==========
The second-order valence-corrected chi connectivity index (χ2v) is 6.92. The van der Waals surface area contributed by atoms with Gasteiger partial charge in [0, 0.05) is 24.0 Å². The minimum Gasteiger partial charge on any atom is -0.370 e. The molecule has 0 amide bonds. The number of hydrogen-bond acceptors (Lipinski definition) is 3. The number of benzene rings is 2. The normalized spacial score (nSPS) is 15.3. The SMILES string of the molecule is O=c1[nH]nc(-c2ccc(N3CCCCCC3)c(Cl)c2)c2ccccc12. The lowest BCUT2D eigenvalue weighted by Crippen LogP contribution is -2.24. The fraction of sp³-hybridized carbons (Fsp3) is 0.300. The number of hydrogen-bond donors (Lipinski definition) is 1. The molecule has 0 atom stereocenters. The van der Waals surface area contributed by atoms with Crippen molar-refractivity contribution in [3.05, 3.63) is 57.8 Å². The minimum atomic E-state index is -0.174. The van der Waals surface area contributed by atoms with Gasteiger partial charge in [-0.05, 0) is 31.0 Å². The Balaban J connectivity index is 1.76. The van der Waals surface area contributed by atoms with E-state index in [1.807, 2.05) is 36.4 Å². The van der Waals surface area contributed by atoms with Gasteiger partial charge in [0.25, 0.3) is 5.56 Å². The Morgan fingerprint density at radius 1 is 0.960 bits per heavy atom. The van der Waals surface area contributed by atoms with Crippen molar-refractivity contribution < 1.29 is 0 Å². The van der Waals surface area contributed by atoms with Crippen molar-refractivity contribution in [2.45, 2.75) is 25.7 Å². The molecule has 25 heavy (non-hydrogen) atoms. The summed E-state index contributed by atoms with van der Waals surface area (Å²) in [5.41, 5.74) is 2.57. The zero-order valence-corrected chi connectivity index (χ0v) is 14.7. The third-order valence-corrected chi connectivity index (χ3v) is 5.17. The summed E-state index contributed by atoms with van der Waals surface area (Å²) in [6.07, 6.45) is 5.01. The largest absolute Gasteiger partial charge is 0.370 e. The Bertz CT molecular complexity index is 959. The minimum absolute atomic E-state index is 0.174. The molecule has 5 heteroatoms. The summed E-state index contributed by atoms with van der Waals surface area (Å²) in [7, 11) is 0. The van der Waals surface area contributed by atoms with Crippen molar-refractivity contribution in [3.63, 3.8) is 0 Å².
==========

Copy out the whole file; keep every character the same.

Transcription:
The second-order valence-corrected chi connectivity index (χ2v) is 6.92. The van der Waals surface area contributed by atoms with Gasteiger partial charge in [0, 0.05) is 24.0 Å². The minimum Gasteiger partial charge on any atom is -0.370 e. The molecule has 0 amide bonds. The number of hydrogen-bond acceptors (Lipinski definition) is 3. The number of benzene rings is 2. The normalized spacial score (nSPS) is 15.3. The SMILES string of the molecule is O=c1[nH]nc(-c2ccc(N3CCCCCC3)c(Cl)c2)c2ccccc12. The lowest BCUT2D eigenvalue weighted by Crippen LogP contribution is -2.24. The fraction of sp³-hybridized carbons (Fsp3) is 0.300. The number of hydrogen-bond donors (Lipinski definition) is 1. The molecule has 0 atom stereocenters. The van der Waals surface area contributed by atoms with Crippen molar-refractivity contribution in [3.05, 3.63) is 57.8 Å². The minimum atomic E-state index is -0.174. The van der Waals surface area contributed by atoms with Gasteiger partial charge in [-0.05, 0) is 31.0 Å². The Balaban J connectivity index is 1.76. The van der Waals surface area contributed by atoms with E-state index in [1.807, 2.05) is 36.4 Å². The van der Waals surface area contributed by atoms with Gasteiger partial charge in [0.25, 0.3) is 5.56 Å². The Morgan fingerprint density at radius 1 is 0.960 bits per heavy atom. The van der Waals surface area contributed by atoms with Crippen molar-refractivity contribution < 1.29 is 0 Å². The van der Waals surface area contributed by atoms with Crippen molar-refractivity contribution in [2.45, 2.75) is 25.7 Å². The molecule has 25 heavy (non-hydrogen) atoms. The summed E-state index contributed by atoms with van der Waals surface area (Å²) in [5.41, 5.74) is 2.57. The zero-order valence-corrected chi connectivity index (χ0v) is 14.7. The third-order valence-corrected chi connectivity index (χ3v) is 5.17. The summed E-state index contributed by atoms with van der Waals surface area (Å²) in [6.07, 6.45) is 5.01. The largest absolute Gasteiger partial charge is 0.370 e. The Bertz CT molecular complexity index is 959. The minimum absolute atomic E-state index is 0.174. The molecule has 5 heteroatoms. The summed E-state index contributed by atoms with van der Waals surface area (Å²) in [7, 11) is 0. The van der Waals surface area contributed by atoms with Crippen molar-refractivity contribution in [3.63, 3.8) is 0 Å².